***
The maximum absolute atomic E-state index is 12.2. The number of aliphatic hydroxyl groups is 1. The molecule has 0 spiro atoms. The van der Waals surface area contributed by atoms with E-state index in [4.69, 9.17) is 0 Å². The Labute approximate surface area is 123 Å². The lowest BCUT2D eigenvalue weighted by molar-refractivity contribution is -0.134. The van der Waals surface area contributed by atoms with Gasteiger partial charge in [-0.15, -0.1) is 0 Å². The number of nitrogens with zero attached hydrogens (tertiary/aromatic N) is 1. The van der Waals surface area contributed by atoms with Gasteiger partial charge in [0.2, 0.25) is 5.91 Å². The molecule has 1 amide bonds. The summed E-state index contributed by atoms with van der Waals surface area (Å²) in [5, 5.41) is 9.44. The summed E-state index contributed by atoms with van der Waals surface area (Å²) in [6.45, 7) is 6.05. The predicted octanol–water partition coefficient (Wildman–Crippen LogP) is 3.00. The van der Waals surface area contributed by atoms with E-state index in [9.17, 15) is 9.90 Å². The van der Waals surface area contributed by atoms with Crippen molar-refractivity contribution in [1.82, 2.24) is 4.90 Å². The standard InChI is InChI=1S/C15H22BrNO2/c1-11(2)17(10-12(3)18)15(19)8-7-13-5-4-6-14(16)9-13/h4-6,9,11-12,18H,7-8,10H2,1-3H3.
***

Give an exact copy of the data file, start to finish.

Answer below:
The maximum absolute atomic E-state index is 12.2. The number of aliphatic hydroxyl groups is 1. The molecule has 0 spiro atoms. The van der Waals surface area contributed by atoms with E-state index in [4.69, 9.17) is 0 Å². The Labute approximate surface area is 123 Å². The lowest BCUT2D eigenvalue weighted by molar-refractivity contribution is -0.134. The van der Waals surface area contributed by atoms with Gasteiger partial charge in [-0.15, -0.1) is 0 Å². The number of nitrogens with zero attached hydrogens (tertiary/aromatic N) is 1. The van der Waals surface area contributed by atoms with Gasteiger partial charge in [0.2, 0.25) is 5.91 Å². The molecule has 1 amide bonds. The summed E-state index contributed by atoms with van der Waals surface area (Å²) in [5, 5.41) is 9.44. The summed E-state index contributed by atoms with van der Waals surface area (Å²) in [6.45, 7) is 6.05. The predicted octanol–water partition coefficient (Wildman–Crippen LogP) is 3.00. The van der Waals surface area contributed by atoms with E-state index in [9.17, 15) is 9.90 Å². The van der Waals surface area contributed by atoms with Crippen molar-refractivity contribution in [1.82, 2.24) is 4.90 Å². The standard InChI is InChI=1S/C15H22BrNO2/c1-11(2)17(10-12(3)18)15(19)8-7-13-5-4-6-14(16)9-13/h4-6,9,11-12,18H,7-8,10H2,1-3H3.